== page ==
In the North Pacific Ocean, the overall number of pink salmon impacts the size and numbers of other salmon, including coho, Chinook and steelhead salmon.
Across Alaska, king salmon populations are at historic low numbers. The Yukon, Kuskokwim, Cook Inlet, Kodiak, Copper River and Southeast Alaska king salmon fisheries for subsistence, sport, personal use and commercial users have been restricted and or closed in the past two decades. King salmon are iconic in Alaska, and these restrictions and closures have had negative impacts on many people statewide.
The Alaska Department of Fish and Game (ADFG) scientific reports point to an issue in the ocean environment as the primary cause of this decline.
In a 2016 report by Leon Shaul and Harold Geiger of the ADFG Division of Commercial Fisheries in the North Pacific Anadromous Fish Commission Bulletin No. 6 (pages 329-347) entitled Effects of Climate and Competition for Offshore Prey on Growth, Survival, and Reproductive Potential of Coho Salmon in Southeast Alaska, pink salmon are recognized as a keystone predator in the salmon food chain of the North Pacific Ocean.
Pinks are a keystone predator.
A keystone predator plays a critical role in maintaining the structure of an ecological community, affecting many other organisms in an ecosystem and helping to determine the types and numbers of various other species in the community. In the Pacific salmon food chain, the number of pink salmon in the ocean on any given year will impact the growth and marine survival of other salmon species.
Figure 1 from the ADFG report outlines the food connections between six salmonids in the North Pacific – pinks, chums, sockeye, coho, Chinook and steelhead.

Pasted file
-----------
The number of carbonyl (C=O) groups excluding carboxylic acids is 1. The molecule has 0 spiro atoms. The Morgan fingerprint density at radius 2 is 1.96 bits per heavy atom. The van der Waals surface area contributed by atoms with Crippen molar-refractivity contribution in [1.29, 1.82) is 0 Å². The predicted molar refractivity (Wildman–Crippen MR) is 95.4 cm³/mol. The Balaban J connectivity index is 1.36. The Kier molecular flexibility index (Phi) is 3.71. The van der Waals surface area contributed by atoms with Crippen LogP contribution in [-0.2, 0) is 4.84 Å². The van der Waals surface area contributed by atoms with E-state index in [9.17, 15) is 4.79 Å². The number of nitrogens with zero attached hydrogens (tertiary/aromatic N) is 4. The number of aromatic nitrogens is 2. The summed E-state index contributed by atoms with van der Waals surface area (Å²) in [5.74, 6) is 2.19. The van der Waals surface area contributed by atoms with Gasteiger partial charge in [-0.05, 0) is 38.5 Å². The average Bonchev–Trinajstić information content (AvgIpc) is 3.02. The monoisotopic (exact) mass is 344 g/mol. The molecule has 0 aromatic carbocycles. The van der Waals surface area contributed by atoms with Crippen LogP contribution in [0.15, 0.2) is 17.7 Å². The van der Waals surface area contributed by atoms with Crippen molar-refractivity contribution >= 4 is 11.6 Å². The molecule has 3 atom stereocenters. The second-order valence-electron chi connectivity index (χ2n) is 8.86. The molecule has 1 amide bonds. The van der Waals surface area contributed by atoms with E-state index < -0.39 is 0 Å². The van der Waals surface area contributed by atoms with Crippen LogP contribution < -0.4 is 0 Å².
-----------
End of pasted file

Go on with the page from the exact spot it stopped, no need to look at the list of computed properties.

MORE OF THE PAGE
Pinks impact squid, a primary marine food source for coho, Chinook and steelhead salmon.
Pink salmon feed on both zooplankton and on squid, as do sockeye salmon. Chum salmon feed primarily on zooplankton. Coho, Chinook and steelhead salmon feed primarily on squid and forage fish, higher on the food chain.
From 1990 – 2015, pink salmon comprised 66 percent (2 out of every 3) of all adult salmon in the North Pacific Ocean (Ruggerone and Irvine, 2018). Chum salmon are 19 percent, sockeye are 12 percent, coho at 2 percent and Chinook at 1 percent.
In Figure 3 from the ADFG report, pink salmon impacts on squid abundance are illustrated both as competitors (early life cycle feeding on plankton) and as predators (late life cycle feeding on squid).
Pink salmon typically have a two-year life cycle and are the fastest growth rates of the Pacific salmon. They have an alternating abundance cycle known as an even-year, odd-year pattern, where one year has higher numbers, and the next year lower numbers, and then the cycle repeats itself.
As pink salmon numbers rise, other salmon numbers fall.
The authors point out that as pink salmon numbers in the North Pacific Ocean increase, there are offsetting losses for those fish that are feeding on squid, including coho, Chinook and steelhead salmon that occur in far lower abundances than pink salmon.
The results for their study on a SE Alaska coho salmon population show that the trade-offs not only include smaller size fish, but also a lower rate of marine survival and therefore a decrease in the overall number of coho salmon. Figure 5 of the report shows the inverse relationship between coho salmon weight and 1,000s metric tons of pink salmon harvest in commercial fisheries. The higher the pink salmon harvest, the less weight for coho salmon.
Take Action and Comment to the Alaska Board of Fisheries.
Public comment to the Alaska Board of Fisheries on KRSA’s request for the Alaska Board of Fisheries to act to halt further expansion of hatchery pink salmon is open through October 3, 2018. Click here to submit a letter to the Board.